Reverberation in the context of the Doom engine is a software simulation of the natural phenomenon of sound reflections and soft echoes with respect to the parameters of the environment in which a listener, usually the player, is located. Reverberation was first added to the Doom engine by Williams Entertainment programmer Aaron Seeler in the port of Doom and Doom II to the Sony PlayStation, which supports the feature in hardware via its Sound Processor Unit (SPU). Support was continued in this code base in Final Doom for the same console, and for Doom 64 on the Nintendo 64. In the PlayStation ports, reverberation qualities are determined on a per-sector basis by a new field in the map format.

Source port support[edit]

Reverberation and sound environment properties are also supported by several source ports:

Port Details
Classic RBDoom 3 BFG Software and hardware EAX support via OpenAL Soft
Doomsday Engine Inbuilt
Eternity Engine Software reverb engine based on the public domain Freeverb implementation
ZDoom Software and hardware EAX support via FMOD or OpenAL [notes 1]


  1. Includes most descendent ports such as GZDoom.

Environment specification[edit]

Both the Eternity Engine and ZDoom-based ports use a largely compatible system for sound environment specification. A sound environment object (DoomEd number 9048) which takes an environment definition ID in its first map argument is placed in a given sector to create the origin of the environment. This environment will be expanded during level loading into all neighboring sectors to the greatest extent possible by crossing two-sided lines, stopping at any "sound environment boundary" linedefs, which are determined through linedef flags.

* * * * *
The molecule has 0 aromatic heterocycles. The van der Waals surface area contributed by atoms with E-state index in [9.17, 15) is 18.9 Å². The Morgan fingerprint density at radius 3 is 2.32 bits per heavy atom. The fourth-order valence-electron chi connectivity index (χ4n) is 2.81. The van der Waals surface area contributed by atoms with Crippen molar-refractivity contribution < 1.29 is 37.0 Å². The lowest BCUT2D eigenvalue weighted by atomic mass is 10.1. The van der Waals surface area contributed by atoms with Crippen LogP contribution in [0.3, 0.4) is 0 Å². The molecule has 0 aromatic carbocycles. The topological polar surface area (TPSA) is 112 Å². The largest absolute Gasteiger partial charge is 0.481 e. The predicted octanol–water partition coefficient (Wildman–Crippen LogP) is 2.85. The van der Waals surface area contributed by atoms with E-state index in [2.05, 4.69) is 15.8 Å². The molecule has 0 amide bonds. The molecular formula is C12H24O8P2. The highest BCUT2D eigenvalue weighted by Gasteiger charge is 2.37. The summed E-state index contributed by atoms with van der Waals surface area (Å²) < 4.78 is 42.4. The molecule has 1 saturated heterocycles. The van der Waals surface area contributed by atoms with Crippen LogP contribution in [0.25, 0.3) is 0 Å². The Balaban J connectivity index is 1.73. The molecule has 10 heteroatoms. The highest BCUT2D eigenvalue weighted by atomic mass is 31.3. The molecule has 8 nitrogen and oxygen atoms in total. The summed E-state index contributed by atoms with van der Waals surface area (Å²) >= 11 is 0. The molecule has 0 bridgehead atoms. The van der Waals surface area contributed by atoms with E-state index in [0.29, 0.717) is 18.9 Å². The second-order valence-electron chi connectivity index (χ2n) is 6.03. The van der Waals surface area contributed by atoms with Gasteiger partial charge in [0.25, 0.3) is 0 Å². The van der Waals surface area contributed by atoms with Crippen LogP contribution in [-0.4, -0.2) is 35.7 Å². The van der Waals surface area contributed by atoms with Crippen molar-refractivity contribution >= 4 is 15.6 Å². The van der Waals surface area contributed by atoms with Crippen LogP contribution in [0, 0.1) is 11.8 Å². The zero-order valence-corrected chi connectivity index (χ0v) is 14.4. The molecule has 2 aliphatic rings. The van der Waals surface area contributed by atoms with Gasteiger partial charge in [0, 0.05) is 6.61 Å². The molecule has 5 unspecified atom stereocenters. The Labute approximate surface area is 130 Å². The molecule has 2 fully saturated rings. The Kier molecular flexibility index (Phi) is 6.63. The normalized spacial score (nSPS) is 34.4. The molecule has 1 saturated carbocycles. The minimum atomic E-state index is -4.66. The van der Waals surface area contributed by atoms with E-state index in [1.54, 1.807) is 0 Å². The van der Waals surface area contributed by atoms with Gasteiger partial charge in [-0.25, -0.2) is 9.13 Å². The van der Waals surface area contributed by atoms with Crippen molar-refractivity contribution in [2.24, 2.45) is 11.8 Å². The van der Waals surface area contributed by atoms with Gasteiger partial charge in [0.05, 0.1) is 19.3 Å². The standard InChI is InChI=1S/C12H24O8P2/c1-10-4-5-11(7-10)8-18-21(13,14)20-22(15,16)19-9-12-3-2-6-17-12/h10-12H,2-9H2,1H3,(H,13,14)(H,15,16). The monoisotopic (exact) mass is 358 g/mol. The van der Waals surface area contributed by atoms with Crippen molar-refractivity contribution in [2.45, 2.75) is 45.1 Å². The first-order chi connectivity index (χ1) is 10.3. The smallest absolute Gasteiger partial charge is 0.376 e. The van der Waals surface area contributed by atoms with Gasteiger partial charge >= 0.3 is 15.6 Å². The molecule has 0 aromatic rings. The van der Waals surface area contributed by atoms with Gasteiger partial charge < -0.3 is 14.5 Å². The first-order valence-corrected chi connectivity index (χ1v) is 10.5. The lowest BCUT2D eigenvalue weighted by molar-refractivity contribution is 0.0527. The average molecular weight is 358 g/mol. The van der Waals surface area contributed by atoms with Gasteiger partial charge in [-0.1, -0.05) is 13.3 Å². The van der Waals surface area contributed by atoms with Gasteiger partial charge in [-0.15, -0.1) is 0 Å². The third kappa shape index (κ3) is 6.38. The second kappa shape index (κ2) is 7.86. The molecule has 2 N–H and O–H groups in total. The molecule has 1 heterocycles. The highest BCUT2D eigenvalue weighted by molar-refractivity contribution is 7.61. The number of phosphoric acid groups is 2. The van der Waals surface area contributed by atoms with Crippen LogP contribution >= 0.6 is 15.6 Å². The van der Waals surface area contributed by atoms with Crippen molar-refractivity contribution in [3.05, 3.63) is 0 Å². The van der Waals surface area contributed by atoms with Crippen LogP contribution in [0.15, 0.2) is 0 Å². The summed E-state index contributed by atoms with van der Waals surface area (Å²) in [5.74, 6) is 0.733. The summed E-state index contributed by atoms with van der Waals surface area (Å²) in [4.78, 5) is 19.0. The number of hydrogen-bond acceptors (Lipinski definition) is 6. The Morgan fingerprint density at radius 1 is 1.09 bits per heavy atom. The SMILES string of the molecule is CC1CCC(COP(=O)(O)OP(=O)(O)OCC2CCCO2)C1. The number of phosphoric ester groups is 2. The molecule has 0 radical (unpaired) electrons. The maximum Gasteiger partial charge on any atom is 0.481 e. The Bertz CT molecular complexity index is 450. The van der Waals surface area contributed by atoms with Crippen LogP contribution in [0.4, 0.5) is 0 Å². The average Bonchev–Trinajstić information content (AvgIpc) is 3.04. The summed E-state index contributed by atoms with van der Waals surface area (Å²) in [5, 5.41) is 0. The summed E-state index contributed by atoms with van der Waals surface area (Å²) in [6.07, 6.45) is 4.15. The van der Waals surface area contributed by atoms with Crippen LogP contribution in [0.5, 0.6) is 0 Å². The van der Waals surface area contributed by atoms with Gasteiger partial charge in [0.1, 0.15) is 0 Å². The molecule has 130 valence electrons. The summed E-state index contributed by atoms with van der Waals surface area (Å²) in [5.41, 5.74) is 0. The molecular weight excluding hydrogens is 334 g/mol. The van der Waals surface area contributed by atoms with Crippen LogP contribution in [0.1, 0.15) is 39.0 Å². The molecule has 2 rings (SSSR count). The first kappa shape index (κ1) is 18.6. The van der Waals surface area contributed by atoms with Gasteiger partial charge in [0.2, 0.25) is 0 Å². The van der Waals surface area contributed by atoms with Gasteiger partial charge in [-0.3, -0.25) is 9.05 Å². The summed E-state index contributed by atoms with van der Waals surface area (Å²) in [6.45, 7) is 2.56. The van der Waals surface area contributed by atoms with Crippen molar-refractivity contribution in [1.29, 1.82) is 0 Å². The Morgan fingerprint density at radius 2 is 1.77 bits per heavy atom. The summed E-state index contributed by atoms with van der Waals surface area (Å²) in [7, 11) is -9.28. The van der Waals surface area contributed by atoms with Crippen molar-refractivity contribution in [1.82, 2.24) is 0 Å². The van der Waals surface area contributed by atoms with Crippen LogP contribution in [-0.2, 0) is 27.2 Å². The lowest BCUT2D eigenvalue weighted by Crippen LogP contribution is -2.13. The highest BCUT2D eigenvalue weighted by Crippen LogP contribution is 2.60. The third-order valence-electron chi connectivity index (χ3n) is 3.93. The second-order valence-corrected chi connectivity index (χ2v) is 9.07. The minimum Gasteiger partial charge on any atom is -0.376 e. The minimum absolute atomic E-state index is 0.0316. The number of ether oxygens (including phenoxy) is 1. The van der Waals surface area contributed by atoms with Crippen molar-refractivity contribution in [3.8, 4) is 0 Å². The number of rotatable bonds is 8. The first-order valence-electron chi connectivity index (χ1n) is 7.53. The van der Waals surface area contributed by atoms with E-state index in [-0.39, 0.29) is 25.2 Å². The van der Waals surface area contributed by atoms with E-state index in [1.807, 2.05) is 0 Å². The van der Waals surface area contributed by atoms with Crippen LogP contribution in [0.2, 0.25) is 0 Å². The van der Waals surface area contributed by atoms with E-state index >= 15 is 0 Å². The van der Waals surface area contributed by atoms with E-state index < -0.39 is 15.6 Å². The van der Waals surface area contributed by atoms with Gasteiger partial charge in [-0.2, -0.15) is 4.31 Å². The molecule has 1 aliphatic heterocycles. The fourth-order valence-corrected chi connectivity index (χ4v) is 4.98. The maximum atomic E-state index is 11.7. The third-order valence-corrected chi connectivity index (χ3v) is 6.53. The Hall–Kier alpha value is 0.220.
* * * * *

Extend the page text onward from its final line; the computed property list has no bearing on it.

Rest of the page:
Unlike the Eternity Engine and ZDoom-based ports, Classic RBDOOM 3 BFG is using a multiple map script that assign environment sound on each sector based on sector's index number (the place of the sector in the lump or TEXTMAP). The script is heavily based on Doom 3's .efx files with small alternations such as setting a map header and using sector aliasing.

Doomsday supports a very small number of inbuilt reverb types, that can be attached to any texture or flat by name, meaning it works with every map without having to edit the map.

External links[edit]

  • REVERBS definition system at the ZDoom Documentation Project.
  • Sound environment specifications in EDF, at the Eternity Engine wiki.
  • REVERBD Multi map script instructions.